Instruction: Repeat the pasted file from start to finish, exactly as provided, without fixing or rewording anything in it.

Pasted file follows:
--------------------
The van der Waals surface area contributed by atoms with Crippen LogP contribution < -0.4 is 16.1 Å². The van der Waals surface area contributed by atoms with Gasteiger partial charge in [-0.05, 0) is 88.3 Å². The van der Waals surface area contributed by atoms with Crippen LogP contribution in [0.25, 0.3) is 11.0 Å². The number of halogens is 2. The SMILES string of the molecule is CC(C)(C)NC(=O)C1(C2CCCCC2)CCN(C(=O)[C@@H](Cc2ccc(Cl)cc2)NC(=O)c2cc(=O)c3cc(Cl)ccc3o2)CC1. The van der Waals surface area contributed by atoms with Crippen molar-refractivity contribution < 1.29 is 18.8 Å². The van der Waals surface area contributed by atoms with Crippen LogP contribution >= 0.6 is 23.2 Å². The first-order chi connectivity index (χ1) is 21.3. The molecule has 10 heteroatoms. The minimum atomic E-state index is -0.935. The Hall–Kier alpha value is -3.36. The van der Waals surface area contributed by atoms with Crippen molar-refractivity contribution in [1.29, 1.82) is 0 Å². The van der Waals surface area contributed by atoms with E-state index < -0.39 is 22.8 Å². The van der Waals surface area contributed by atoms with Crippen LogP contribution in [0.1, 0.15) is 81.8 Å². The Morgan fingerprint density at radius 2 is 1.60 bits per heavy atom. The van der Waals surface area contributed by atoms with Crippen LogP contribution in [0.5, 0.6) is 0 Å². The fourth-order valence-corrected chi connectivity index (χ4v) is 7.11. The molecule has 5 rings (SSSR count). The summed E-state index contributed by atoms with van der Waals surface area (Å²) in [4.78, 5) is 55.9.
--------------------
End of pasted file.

The van der Waals surface area contributed by atoms with Crippen LogP contribution < -0.4 is 16.1 Å². The van der Waals surface area contributed by atoms with Gasteiger partial charge in [-0.05, 0) is 88.3 Å². The van der Waals surface area contributed by atoms with Crippen LogP contribution in [0.25, 0.3) is 11.0 Å². The number of halogens is 2. The SMILES string of the molecule is CC(C)(C)NC(=O)C1(C2CCCCC2)CCN(C(=O)[C@@H](Cc2ccc(Cl)cc2)NC(=O)c2cc(=O)c3cc(Cl)ccc3o2)CC1. The van der Waals surface area contributed by atoms with Crippen molar-refractivity contribution < 1.29 is 18.8 Å². The van der Waals surface area contributed by atoms with Crippen LogP contribution >= 0.6 is 23.2 Å². The first-order chi connectivity index (χ1) is 21.3. The molecule has 10 heteroatoms. The minimum atomic E-state index is -0.935. The Hall–Kier alpha value is -3.36. The van der Waals surface area contributed by atoms with Crippen molar-refractivity contribution in [1.29, 1.82) is 0 Å². The van der Waals surface area contributed by atoms with E-state index < -0.39 is 22.8 Å². The van der Waals surface area contributed by atoms with Crippen LogP contribution in [0.1, 0.15) is 81.8 Å². The Morgan fingerprint density at radius 2 is 1.60 bits per heavy atom. The van der Waals surface area contributed by atoms with Crippen LogP contribution in [0.5, 0.6) is 0 Å². The fourth-order valence-corrected chi connectivity index (χ4v) is 7.11. The molecule has 5 rings (SSSR count). The summed E-state index contributed by atoms with van der Waals surface area (Å²) in [4.78, 5) is 55.9.